Criminal Law Reform issue image

Mathis v. United States Parole Commission

Location: Washington, D.C.
Status: Ongoing
Last Update: May 8, 2024

What's at Stake

This federal class-action lawsuit alleges that the federal government’s post-conviction supervision system in Washington, D.C., violates Section 504 of the Rehabilitation Act by systematically failing to accommodate the needs of people with disabilities on supervision.

The ACLU, ACLU of D.C., the Public Defender Service for the District of Columbia, and Latham & Watkins LLP filed a suit in federal court challenging the federal government’s systemic failure to accommodate people with disabilities on supervision in D.C. The two federal agencies tasked with administering supervision in the District, the United States Parole Commission (the Commission) and the Court Services and Offender Supervision Agency (CSOSA), have no system to assess people’s accommodation needs or to provide necessary accommodations. As a result, people with disabilities in D.C. are forced to navigate a maze of conditions that, due to their disability, they lack an equal opportunity to meet—setting them up for failure.

For D.C. residents, a criminal sentence can extend years beyond their time incarcerated through parole or supervised release. People on these forms of supervision must comply with myriad and onerous conditions, under threat of incarceration for any violation.

People with disabilities—who are over-represented among the supervision population—face heightened barriers to navigating their supervision rules. For example, they may be unable to fully comprehend the dozens of complex requirements for supervision; physically move throughout the city to attend required meetings; keep track of all of these obligations; or attend all of their mandated appointments while experiencing serious health issues. People with disabilities therefore regularly need reasonable accommodations to meet these requirements, such as plain-language explanations of their supervision rules, appointment reminders, transportation assistance, and flexible meeting scheduling.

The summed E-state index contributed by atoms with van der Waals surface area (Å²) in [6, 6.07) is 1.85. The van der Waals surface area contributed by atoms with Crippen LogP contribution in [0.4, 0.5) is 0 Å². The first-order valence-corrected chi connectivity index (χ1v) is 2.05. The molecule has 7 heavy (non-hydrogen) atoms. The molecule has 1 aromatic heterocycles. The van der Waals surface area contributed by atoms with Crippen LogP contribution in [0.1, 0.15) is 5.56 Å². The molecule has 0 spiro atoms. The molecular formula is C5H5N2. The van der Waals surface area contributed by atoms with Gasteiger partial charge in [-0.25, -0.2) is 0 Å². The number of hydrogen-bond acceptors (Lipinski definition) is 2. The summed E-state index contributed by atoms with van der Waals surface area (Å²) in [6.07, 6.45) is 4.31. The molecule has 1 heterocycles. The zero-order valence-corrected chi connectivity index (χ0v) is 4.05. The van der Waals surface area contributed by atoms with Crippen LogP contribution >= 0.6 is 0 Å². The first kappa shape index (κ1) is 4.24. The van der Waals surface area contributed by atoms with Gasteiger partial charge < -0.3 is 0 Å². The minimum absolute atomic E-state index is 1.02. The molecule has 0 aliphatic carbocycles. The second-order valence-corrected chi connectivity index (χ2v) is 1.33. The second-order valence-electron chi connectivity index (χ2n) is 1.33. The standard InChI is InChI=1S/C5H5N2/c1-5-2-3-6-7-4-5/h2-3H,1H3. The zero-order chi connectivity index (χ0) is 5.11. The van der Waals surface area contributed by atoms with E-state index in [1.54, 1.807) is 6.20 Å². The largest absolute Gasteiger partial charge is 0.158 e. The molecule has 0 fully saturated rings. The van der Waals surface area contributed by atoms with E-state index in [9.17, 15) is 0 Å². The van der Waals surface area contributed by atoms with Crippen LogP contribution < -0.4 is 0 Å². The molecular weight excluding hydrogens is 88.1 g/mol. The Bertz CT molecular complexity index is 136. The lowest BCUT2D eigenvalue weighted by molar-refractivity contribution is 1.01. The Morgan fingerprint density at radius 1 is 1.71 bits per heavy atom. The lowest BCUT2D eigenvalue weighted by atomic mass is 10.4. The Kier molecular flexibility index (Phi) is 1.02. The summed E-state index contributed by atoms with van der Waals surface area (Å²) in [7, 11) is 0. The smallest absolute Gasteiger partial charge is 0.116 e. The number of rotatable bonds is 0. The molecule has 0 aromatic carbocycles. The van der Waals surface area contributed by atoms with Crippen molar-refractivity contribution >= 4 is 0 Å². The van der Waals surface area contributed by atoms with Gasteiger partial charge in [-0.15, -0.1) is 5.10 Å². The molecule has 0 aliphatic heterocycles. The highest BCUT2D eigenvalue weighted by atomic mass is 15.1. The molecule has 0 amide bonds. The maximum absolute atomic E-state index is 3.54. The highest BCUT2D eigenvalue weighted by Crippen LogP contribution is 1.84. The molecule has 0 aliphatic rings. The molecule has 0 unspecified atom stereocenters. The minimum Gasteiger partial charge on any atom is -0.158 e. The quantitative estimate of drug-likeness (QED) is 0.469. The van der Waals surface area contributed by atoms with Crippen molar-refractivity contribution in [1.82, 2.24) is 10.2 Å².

Federal disability law, including Section 504 of the Rehabilitation Act, requires agencies administering supervision to systematically and affirmatively assess the accommodation needs of people with disabilities and provide needed accommodations. Mathis seeks an order requiring the Commission and CSOSA to enact a system that affirmatively assesses and meets people’s accommodation needs to ensure that people with disabilities have an equal opportunity to succeed on supervision.

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